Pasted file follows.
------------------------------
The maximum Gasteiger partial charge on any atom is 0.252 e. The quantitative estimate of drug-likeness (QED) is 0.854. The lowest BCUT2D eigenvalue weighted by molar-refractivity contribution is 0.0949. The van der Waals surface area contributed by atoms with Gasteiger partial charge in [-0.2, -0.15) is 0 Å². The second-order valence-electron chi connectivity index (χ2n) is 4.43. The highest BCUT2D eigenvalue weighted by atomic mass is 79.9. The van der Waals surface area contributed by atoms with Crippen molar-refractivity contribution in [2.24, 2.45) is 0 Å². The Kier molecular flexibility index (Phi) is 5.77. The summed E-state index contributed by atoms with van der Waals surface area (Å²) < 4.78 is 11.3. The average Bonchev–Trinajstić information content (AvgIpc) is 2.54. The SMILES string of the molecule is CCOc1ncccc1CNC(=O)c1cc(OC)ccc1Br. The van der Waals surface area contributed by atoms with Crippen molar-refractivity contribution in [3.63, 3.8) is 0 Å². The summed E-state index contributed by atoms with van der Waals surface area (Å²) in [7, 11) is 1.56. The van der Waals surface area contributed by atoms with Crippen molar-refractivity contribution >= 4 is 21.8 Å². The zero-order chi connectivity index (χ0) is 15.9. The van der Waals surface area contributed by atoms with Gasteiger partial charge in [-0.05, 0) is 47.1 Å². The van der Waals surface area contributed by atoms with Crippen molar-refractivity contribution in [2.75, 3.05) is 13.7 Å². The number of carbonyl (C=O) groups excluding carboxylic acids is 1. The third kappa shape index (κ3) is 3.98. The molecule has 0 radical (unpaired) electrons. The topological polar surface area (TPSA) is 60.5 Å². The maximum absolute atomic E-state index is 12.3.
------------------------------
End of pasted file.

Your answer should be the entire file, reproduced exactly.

The maximum Gasteiger partial charge on any atom is 0.252 e. The quantitative estimate of drug-likeness (QED) is 0.854. The lowest BCUT2D eigenvalue weighted by molar-refractivity contribution is 0.0949. The van der Waals surface area contributed by atoms with Gasteiger partial charge in [-0.2, -0.15) is 0 Å². The second-order valence-electron chi connectivity index (χ2n) is 4.43. The highest BCUT2D eigenvalue weighted by atomic mass is 79.9. The van der Waals surface area contributed by atoms with Crippen molar-refractivity contribution in [2.24, 2.45) is 0 Å². The Kier molecular flexibility index (Phi) is 5.77. The summed E-state index contributed by atoms with van der Waals surface area (Å²) < 4.78 is 11.3. The average Bonchev–Trinajstić information content (AvgIpc) is 2.54. The SMILES string of the molecule is CCOc1ncccc1CNC(=O)c1cc(OC)ccc1Br. The van der Waals surface area contributed by atoms with Crippen molar-refractivity contribution in [3.63, 3.8) is 0 Å². The summed E-state index contributed by atoms with van der Waals surface area (Å²) in [7, 11) is 1.56. The van der Waals surface area contributed by atoms with Crippen molar-refractivity contribution >= 4 is 21.8 Å². The zero-order chi connectivity index (χ0) is 15.9. The van der Waals surface area contributed by atoms with Gasteiger partial charge in [-0.05, 0) is 47.1 Å². The van der Waals surface area contributed by atoms with Crippen molar-refractivity contribution in [2.75, 3.05) is 13.7 Å². The number of carbonyl (C=O) groups excluding carboxylic acids is 1. The third kappa shape index (κ3) is 3.98. The molecule has 0 radical (unpaired) electrons. The topological polar surface area (TPSA) is 60.5 Å². The maximum absolute atomic E-state index is 12.3.